New Roof Installation
Compare Roofing Materials to Find One that Suits Your Taste and Budget
Most homeowners don't give their roof much consideration until something goes wrong with it. Waiting until the last minute to replace your roof, however, is a bad idea, as it is one of the home's first lines of defense against the elements.
Depending on the type of roofing that's currently installed on your house, roof replacement may be necessary as often as every 15 to 20 years. If your roof is showing signs of deterioration, you may want to start looking around at the different replacement options that are available.
Asphalt and Wood Shingle Roofs
Wood and asphalt shingles are by far the most popular roofing materials in America. Combining affordable pricing, solid durability, and a plethora of color and style choices, these roofs come with a manufacturer warranty of up to 25 years.
Wood shingles - although they cost a bit more than asphalt ones - are typically installed on older homes due to their simple and classic beauty.
Asphalt shingle roofing has a reputation for being low-quality, but it isn't necessarily accurate. Architectural asphalt shingles provide a 3-D appearance and excellent performance.
Metal is a durable and cost-effective alternative to traditional roofing materials. Slightly more expensive than other roofs, metal roofs more than make up for this with their long lifespan, energy efficiency, and protection from the elements. Metal roofs are furthermore recyclable and come in many different designs, including those that mimic natural stone, wood, and tile.
Masonry and Slate Roofs
Masonry roofs are popular in areas of the country with little rain and consistently high temperatures. They are attractive, fire-resistant and excellent insulators. Masonry roofs are relatively cheap and come in many different styles, sizes and colors. Weight is a drawback, however; your roof support structure may need to be reengineered to take the load.
Slate roofs offer many of the same qualities as other masonry roofs. They are extremely attractive and durable - a professionally installed slate roof typically lasts 100 years or more! As with masonry roofing, weight can also be an issue with slate, and the material is priced on the high side. But considering that slate roofs last 2 to 4 times longer than other roofs, they're well worth the extra money.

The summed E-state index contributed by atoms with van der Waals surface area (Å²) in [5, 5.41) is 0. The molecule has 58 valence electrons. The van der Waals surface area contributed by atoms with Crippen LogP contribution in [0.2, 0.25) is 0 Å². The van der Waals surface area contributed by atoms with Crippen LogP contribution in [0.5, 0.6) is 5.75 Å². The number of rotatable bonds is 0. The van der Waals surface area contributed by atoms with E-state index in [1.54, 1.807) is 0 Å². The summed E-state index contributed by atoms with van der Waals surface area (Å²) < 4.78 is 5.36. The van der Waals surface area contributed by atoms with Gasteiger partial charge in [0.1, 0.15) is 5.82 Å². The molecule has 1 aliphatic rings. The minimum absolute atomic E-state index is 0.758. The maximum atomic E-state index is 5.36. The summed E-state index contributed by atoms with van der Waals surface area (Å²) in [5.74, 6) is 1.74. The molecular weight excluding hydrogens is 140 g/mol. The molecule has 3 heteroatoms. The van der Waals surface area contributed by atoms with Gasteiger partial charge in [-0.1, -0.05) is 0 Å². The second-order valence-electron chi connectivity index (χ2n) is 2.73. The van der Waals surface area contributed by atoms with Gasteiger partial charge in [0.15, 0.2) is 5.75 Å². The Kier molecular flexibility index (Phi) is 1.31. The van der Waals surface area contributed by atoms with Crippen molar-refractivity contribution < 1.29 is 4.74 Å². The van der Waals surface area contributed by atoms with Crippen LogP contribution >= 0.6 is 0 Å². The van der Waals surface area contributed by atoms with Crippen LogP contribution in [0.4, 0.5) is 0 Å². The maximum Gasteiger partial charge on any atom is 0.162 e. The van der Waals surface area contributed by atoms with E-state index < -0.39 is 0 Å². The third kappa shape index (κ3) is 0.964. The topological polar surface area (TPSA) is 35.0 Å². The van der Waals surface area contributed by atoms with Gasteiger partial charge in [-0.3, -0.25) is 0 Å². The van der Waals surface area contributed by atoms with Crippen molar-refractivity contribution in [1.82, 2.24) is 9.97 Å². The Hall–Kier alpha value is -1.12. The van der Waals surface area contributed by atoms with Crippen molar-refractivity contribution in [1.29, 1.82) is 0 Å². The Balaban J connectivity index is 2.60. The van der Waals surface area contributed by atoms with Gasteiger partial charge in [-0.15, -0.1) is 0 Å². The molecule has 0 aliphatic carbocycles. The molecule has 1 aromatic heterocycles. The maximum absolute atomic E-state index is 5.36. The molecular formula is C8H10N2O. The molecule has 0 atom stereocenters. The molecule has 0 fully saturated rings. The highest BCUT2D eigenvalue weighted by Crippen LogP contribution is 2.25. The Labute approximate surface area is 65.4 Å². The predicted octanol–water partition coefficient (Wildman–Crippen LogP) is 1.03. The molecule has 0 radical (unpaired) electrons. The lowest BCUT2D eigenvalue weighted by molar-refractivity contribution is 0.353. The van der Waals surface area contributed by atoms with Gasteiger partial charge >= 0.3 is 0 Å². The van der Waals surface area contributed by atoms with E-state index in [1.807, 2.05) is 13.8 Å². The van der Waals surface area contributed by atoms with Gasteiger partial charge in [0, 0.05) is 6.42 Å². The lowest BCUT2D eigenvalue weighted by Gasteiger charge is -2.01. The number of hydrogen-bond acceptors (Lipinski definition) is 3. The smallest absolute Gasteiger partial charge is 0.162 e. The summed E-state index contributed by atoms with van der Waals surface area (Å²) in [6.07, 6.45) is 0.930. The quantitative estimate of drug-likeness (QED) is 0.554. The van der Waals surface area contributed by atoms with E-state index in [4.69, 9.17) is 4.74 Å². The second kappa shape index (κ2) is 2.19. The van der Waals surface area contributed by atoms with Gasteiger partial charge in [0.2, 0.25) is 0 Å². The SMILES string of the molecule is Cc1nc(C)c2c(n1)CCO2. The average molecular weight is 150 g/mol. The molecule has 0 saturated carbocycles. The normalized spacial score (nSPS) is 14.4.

A flat roof is an alternative to a traditional sloped roof. Flat roofs keep costs down by reducing the square footage that is covered with roofing material. Traditionally used to cover commercial spaces such as shopping plazas and industrial buildings, flat roofing is making its way into the residential roofing sector thanks to improved waterproofing processes and stronger materials. They must be maintained properly, however, to prevent leakage, and repairs can be a headache (the source of the leak is often difficult to find).
With vast improvements in sun-capturing technology, solar roofing systems are gaining a foothold in the residential roofing business. Their initial cost is high, but the installation immediately starts paying for itself. In some cases, you can even sell extra energy back to the electric company. Solar roof styles include roof-mounted solar panels and solar roofing tiles that mimic the look of asphalt and other traditional roofing materials.
- EPDM/Synthetic Rubber Roofs: Flat rubber roofs are cleaner and simpler to install than those made of hot tar or tar paper, but an EPDM membrane is fairly expensive. Membranes are sold in standard black or light colors, with the latter recommended for hot climates, as they deflect sunlight. Rubber roofing resists scuffs and scratches fairly well.
- Built-Up-Roofs: Also known as a tar roof, this type of flat roofing consist of several layers of tar (or, in some cases, tar paper) and waterproof membrane with crushed stone (aggregate) on top. Durable and very low-cost, built up roofing is a great choice for commercial or industrial buildings. Due to the heavy weight of tar roofs, however, some buildings require additional structural support.
- Concrete/Masonry Roofs: A flat concrete roof is an excellent choice in areas with constant high heat and little rainfall. They are easy to install, cheap, and provide homes with extra insulation by absorbing a significant portion of solar heat.
- Modified Bitumen Roofs: This is a heat-applied peel-and-stick product that's very easy to install, but not as durable as other flat roofing types. Most installations feature a layer of aggregate applied directly atop the bitumen.
- Flat Metal Roofs: Metal roofing is highly durable, resists puncturing very well, and is lightweight - which saves on engineering and material costs. Choose from many different metals and roofing styles.
New Roof Costs
- An asphalt shingle roof starts at $2 to $4 per square foot installed and might cost as much as $5 to $8per square foot installed. On a 1,500 square foot roof, that's a total estimated cost of $3,000 to $12,000.
- Wood shingles cost $6 to $9 per square foot installed ($9,000 to $13,500).
- Galvanized steel is one of the most popular metal roof options and costs $9 to $13 per square foot installed ($13,500 to $19,500).
- Masonry roofs typically cost $2 to $5 per square foot installed ($3,000 to $7,500).
- Slate roofs, at $15 to $20 per square foot installed, are one of the more expensive options ($22,500 to $30,000).
- Flat roofs typically cost $5 to $7 per square foot ($7,500 to $10,500).
- Solar roofing generally costs $25 to $35 per square foot installed, although keep in mind that you probably will only cover a portion of the roof, not the entire surface (covering 1/4 of the roof, or 375 square feet, would cost around $9,000 to $13,000).
- Removing and disposing of existing roofing, an unusual roof layout (dormers, peaks and valleys), and other factors can contribute to a higher overall project cost.